Medieval Cottes, Gownes & Tunics
very early medieval woman's dress was often called a cote,
although many modern people call it a tunic. Cunnington and Beard's
A Dictionary of English Costume 900 - 1900 defines the
cote from 13th
century. Everyday loose tunic being the main garment of both
sexes. A woman's gown- long, close-fitting with long sleeves
which is often referred to as a gown, kirtle or kyrtle.
To avoid confusion, I will continue
to use the term kirtle on this website to describe the
later gown which was laced or buttoned. Shown at right is a detail
from the 14th century German manuscript, the Manesse Codex
showing a woman in a cote with bands at the neck and sleeves.
Early are cut quite loosely and is drawn in with a belt, creating
an overhang at the waist. Even in many late medieval artworks,
this style of hitching up a longer train so it doesn't drag on
the ground can be seen.
The basic shape of the early medieval dress has a couple of distinguishing
features. It is quite long, in a basic A line- that is, narrower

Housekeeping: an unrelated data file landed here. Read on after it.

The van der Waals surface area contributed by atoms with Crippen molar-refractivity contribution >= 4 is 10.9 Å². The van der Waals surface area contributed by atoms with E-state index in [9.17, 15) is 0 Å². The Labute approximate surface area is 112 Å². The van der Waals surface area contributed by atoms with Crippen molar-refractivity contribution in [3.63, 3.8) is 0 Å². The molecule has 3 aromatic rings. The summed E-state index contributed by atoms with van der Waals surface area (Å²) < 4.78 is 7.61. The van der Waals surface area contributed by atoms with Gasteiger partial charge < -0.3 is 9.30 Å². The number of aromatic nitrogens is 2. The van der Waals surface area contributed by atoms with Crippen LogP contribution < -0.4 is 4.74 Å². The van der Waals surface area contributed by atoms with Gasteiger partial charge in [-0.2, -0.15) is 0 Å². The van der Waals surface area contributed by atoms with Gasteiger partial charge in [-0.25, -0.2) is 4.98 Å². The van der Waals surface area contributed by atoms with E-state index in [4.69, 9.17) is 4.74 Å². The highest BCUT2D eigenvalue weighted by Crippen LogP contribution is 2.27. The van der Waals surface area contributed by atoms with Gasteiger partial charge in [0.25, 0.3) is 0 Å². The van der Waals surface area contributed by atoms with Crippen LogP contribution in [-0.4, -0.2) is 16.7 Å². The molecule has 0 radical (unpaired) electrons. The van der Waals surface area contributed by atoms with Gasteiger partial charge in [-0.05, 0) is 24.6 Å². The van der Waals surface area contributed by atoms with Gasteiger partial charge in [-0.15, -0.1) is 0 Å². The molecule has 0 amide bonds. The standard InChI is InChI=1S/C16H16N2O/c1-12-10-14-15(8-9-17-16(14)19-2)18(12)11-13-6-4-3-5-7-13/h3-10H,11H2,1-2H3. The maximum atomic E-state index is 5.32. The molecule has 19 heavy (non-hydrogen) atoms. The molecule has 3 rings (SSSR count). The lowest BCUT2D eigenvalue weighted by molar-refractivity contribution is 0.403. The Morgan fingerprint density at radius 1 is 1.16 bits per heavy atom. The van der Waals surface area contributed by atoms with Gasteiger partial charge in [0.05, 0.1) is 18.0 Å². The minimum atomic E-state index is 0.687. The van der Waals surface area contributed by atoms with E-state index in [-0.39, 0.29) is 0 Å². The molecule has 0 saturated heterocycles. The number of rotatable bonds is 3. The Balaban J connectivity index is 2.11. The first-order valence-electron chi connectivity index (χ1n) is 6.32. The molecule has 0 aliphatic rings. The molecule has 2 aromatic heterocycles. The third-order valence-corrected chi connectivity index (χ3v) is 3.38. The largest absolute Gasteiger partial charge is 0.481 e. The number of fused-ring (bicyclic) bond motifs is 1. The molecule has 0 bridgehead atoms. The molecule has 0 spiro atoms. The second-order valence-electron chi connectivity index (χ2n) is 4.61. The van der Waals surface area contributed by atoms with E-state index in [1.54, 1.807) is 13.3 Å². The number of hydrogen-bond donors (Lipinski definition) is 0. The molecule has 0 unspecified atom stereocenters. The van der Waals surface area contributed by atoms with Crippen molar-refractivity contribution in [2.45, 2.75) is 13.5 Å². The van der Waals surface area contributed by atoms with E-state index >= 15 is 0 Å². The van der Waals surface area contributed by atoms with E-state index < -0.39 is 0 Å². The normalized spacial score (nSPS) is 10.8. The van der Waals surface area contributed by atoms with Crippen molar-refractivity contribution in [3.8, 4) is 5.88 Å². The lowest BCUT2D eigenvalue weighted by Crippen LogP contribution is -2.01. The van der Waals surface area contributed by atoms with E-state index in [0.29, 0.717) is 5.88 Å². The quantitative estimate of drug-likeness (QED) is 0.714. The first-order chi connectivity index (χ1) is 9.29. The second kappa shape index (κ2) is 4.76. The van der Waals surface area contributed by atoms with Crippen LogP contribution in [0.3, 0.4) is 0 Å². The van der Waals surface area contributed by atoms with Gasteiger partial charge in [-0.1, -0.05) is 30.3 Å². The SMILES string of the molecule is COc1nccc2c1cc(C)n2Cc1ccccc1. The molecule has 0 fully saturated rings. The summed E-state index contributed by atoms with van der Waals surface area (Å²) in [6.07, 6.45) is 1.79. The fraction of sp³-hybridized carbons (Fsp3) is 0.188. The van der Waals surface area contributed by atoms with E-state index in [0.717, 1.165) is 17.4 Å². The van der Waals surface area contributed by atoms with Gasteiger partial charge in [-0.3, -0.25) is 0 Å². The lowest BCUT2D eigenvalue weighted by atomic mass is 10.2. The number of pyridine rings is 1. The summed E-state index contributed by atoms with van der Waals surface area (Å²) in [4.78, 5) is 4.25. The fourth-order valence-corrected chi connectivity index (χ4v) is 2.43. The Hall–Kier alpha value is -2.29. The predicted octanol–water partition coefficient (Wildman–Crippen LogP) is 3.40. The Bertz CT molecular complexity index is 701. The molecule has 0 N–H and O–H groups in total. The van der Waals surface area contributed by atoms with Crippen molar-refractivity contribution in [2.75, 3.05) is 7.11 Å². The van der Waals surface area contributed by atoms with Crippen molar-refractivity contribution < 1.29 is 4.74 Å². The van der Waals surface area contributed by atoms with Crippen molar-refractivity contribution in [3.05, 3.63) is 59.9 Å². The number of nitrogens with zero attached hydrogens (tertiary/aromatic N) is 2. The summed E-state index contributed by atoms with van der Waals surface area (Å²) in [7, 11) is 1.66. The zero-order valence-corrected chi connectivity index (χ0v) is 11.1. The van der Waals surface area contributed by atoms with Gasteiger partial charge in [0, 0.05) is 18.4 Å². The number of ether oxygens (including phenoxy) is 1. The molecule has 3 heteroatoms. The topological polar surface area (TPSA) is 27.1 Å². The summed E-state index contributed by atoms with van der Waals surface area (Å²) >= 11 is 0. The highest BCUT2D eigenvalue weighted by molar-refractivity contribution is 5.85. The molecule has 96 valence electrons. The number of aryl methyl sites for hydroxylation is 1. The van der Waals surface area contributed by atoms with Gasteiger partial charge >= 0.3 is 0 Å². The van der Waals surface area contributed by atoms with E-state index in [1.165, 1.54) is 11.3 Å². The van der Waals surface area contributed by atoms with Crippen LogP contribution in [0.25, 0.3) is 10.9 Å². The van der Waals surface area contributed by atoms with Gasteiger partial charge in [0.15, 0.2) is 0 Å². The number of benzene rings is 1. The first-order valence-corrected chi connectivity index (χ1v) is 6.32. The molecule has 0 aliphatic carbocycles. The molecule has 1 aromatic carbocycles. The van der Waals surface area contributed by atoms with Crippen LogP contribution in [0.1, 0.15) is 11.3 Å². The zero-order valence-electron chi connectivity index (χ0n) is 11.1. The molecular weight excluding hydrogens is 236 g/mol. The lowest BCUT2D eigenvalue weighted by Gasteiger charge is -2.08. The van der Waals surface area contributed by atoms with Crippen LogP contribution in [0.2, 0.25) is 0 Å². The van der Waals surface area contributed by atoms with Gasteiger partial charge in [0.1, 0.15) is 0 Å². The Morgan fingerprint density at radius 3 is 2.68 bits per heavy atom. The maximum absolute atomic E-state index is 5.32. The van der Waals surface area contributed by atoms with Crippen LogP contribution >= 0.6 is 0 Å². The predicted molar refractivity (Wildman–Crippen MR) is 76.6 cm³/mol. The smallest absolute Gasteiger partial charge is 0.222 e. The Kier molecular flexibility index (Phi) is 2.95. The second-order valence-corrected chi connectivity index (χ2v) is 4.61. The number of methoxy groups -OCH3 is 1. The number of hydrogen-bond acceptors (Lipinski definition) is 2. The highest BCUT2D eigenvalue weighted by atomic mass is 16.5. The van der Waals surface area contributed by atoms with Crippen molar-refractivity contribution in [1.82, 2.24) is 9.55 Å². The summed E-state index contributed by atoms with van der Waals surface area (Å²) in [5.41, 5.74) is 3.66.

at the top and wider at the hem. The neckline is quite high, and
is sometimes cut with a small vertical slit at the neck to aid
The shoulders do not have a sleeve hole cut in or set in at the
usual armhole. Sleeves are added at the edge of the rectangular
body of the tunic, giving a slight batwing shape to the underarms.
This gives the dress a basic T-shape. The sleeves are very tapered
at the lower arm and tight at the wrist but do not go over the
It was very common for this style of cote to be worn both as an
undergown and with another contrasting coloured one over the top,
or with a sleeveless surcote.
The garment just pulls on over the woman's head, or had a little
slit at the neck. This was closed with a brooch.
There are no buttons or lacings on this style of early medieval
dress. Shown at left is a woman wearing a cote from the 13th century
French manuscript, the Maciejowski Bible.
Wool was th eoverwhelming choice for medieval clothing. Distinctions
in class were made by the quality of fabric used and the richness
of the dyes used.
Some artworks show bands at the neck and wrist which could be
either embroidered directly into the gown but were more likely
embroidered onto a separate piece of cloth and stitched on. This
made it easier to embroider, and made it possible to remove the
embroidery and reuse it elsewhere if desired.